Breaking down barriers in creative education

2 Mins read

Artefact talks to UAL students about navigating the challenges of access and equity in art schools.

It’s no secret that art schools and non-traditional degrees have always been much more accessible to the upper classes of society.

Those privately educated, or even those from financially more comfortable backgrounds have more room to risk not having a steady income and job secured as soon as you graduate to support yourself.

A report from the Creative Industries Policy and Evidence Centre found that in ‘Music, Performing and visual arts’ just 22% are from more working-class backgrounds compared with 60% from more ‘privileged’ backgrounds.

Similarly, the Sutton Trust found that 38% of the wealthiest individuals in TV, film and music and 44% of newspaper columnists attended private schools.

“Sometimes a lot of people are taking certain things for granted, which can make being in a learning environment with them extremely frustrating,” Sam, a first-year Film Practice student at LCC told us.

What is taken for granted is knowing that their future is set regardless of their work efforts; based on their family connections, academic backgrounds, etc.

In attempts to overcome the disparity of efforts, some students often try to find those with similar backgrounds to themselves to socialise and work with, which can be much harder in a creative setting.

An art student working on a project
Nadia at work [Tamaa Almashama]

These isolating experiences often lead to imposter syndrome as aside from networking and knowing the right people to build a career – which inevitably helps – the consequences can also be psychological.

Nadia, a Fine Arts student at Chelsea College of Arts explains how she found that “it has been harder for [her] to find groups of artists…many collaborative projects lack intersectional thought and [she] often feel[s] excluded or not included in their circles of thoughts.”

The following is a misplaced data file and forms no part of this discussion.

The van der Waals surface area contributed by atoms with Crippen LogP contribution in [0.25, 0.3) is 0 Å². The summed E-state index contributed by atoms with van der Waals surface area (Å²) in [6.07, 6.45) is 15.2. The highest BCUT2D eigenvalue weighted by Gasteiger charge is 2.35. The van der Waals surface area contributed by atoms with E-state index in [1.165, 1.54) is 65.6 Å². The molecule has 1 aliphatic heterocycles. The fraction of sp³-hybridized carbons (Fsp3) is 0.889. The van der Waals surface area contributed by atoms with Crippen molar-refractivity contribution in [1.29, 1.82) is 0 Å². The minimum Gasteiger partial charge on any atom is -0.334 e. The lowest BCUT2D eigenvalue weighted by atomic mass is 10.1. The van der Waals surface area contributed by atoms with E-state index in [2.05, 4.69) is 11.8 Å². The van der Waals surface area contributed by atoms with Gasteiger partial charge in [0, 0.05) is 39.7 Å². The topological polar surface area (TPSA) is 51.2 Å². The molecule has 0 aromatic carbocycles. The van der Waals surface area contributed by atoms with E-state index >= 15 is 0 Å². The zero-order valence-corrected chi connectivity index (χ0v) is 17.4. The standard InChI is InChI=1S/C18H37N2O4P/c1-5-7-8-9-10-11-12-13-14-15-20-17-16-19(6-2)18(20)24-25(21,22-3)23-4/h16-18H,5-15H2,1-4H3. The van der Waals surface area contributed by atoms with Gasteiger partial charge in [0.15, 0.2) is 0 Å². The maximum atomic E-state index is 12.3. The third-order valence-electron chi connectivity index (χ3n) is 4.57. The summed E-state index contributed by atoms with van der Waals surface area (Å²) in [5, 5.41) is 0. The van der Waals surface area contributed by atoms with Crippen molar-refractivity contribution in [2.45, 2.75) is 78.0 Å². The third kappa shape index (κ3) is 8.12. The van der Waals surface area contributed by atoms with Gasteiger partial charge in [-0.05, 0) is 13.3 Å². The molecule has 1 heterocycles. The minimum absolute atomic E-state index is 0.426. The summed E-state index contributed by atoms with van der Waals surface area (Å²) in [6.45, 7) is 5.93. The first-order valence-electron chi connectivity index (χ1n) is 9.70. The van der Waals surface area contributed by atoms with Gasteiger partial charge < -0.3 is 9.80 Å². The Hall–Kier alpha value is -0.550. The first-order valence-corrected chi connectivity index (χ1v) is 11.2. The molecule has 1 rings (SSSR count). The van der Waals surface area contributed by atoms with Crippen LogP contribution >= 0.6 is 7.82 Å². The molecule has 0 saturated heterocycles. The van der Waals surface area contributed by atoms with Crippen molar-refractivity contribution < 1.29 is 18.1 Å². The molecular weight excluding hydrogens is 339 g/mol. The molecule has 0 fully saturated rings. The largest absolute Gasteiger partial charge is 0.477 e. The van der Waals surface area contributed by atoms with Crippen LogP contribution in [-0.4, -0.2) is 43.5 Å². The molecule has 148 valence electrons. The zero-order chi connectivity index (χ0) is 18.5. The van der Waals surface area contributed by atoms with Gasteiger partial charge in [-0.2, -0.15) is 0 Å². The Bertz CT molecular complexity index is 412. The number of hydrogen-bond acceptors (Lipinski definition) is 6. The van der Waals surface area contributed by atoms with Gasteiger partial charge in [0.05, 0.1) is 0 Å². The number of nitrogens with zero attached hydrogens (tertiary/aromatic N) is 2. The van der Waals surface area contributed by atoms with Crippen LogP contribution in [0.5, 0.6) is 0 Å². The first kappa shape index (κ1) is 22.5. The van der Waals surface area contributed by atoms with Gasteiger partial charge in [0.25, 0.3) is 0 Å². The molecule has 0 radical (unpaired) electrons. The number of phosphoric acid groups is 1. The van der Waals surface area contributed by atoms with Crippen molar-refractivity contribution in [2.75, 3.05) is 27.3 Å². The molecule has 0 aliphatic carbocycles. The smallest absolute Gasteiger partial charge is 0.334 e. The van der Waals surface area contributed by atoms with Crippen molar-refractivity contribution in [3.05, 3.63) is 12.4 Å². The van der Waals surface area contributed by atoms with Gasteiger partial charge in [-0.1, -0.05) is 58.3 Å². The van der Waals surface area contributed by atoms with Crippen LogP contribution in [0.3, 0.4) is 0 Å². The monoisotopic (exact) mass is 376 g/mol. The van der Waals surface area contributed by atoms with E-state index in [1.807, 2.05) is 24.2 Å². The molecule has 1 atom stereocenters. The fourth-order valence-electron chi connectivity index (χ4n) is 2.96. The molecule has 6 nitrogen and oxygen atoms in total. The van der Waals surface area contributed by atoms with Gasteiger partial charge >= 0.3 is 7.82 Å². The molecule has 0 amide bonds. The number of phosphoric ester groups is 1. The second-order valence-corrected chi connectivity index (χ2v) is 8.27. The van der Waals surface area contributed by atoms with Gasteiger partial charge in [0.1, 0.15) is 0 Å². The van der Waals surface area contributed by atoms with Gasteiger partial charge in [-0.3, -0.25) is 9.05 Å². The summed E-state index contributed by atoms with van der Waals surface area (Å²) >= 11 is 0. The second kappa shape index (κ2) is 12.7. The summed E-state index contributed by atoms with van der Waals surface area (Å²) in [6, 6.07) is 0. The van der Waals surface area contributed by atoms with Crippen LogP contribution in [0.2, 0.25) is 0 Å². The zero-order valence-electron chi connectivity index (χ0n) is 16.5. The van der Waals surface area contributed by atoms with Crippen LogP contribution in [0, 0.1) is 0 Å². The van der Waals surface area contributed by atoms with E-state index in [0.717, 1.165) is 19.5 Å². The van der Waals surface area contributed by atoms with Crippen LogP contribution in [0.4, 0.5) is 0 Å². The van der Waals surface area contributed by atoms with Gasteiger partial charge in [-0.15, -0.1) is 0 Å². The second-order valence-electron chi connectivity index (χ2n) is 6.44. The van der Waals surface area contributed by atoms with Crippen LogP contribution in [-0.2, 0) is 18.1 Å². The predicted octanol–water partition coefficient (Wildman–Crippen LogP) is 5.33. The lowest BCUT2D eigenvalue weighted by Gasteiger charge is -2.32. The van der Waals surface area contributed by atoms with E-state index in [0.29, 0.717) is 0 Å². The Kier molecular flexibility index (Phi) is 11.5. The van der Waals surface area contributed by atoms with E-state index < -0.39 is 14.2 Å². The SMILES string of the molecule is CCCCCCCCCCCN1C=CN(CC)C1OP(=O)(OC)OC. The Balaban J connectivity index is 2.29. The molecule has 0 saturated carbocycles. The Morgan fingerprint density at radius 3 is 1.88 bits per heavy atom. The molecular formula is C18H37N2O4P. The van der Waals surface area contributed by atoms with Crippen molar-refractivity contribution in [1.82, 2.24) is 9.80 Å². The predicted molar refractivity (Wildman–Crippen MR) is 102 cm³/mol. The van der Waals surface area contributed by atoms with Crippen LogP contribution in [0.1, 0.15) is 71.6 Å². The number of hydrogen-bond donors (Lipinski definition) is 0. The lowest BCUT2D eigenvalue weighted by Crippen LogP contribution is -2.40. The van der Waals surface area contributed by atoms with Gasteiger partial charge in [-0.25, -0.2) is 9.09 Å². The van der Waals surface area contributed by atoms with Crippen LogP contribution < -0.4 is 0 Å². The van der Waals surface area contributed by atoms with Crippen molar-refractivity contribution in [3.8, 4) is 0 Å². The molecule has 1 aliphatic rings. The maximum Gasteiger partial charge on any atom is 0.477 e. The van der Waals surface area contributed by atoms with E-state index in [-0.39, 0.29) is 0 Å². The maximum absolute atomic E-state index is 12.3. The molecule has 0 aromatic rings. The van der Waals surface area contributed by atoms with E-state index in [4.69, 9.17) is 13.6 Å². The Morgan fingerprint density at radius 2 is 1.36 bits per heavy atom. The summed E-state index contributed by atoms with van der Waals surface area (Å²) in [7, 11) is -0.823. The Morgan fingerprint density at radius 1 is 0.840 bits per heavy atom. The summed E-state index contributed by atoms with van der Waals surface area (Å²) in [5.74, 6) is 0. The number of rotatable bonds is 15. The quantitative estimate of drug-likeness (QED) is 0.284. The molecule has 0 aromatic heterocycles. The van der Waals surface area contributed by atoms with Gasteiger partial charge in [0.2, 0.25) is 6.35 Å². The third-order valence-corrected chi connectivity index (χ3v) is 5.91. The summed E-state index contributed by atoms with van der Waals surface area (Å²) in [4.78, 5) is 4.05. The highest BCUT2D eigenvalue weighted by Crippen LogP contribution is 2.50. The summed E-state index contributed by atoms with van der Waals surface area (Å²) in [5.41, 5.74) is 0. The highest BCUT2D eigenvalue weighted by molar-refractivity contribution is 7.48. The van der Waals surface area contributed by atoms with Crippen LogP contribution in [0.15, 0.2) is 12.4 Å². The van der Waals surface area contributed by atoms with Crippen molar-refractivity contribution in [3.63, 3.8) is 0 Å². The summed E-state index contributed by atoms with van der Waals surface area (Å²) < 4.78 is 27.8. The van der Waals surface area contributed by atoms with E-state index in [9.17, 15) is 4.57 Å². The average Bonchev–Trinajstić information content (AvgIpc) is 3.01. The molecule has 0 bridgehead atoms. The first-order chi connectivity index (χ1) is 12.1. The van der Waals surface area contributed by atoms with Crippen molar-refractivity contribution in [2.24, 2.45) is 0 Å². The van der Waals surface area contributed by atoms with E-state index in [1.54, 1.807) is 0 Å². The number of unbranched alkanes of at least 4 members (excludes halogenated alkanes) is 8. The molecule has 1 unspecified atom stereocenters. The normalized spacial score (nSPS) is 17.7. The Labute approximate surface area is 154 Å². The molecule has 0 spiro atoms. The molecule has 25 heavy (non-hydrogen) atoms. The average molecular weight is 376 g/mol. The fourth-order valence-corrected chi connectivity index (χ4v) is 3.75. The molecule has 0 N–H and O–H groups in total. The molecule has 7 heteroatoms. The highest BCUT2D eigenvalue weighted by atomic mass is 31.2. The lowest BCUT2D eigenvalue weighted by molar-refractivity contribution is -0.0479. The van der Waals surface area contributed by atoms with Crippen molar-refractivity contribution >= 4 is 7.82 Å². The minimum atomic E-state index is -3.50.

Under the umbrella of “intersectionality,” being in an ethnic minority undoubtedly affects one’s experience as Nadia delves into the struggle of having her work constantly misinterpreted as an extension of her identity that is undetachable from her background and heritage.

To her, this means that “a lot of [her] practice is discredited and therefore [she] feels excluded, especially from collaborative projects which involve discussion/ discourse.”

Anyone who has attended a state-funded school can vouch that there is always a focus on ‘core’ subjects, prioritising science, maths, and other STEM subjects that are believed to guarantee a future.

The arts have never been seen as important, which is why they are grossly underfunded. This not only minimises the chance of developing creative skills but also limits pupils’ awareness of alternative career prospects. This is not to say that it is impossible for those who attended state schools to study an arts degree, but it makes it that much harder.

“My theory knowledge is quite far behind a lot of my peers who did film studies courses, and my practical knowledge is also only where it is now because I’m mostly self-taught” Sam says.

This would no doubt make some feel out of place when the majority begin their courses with more advanced knowledge than others.

Aside from a lack of resources, Nadia shares the notions of insecurity and inferiority that come along with her experience as she explains how “many discussions and debates are centred around concepts and ideas I’m unfamiliar with due to these not being covered in state education…the atmosphere and elitism and inaccessible language makes it seem like a closed circle of debate, I find myself unable to interject or contribute due to my educational background.”

It’s important to note that institutions are coming up with solutions to make things more accessible such as grants, bursaries, and scholarships for those from poorer backgrounds.

However, this does not compensate lacking the foundational knowledge when starting these courses which inevitably affects these students’ experiences and the pressure to find ways to feel less isolated and excluded from the rest.

Featured image by Tamaa Almashama.

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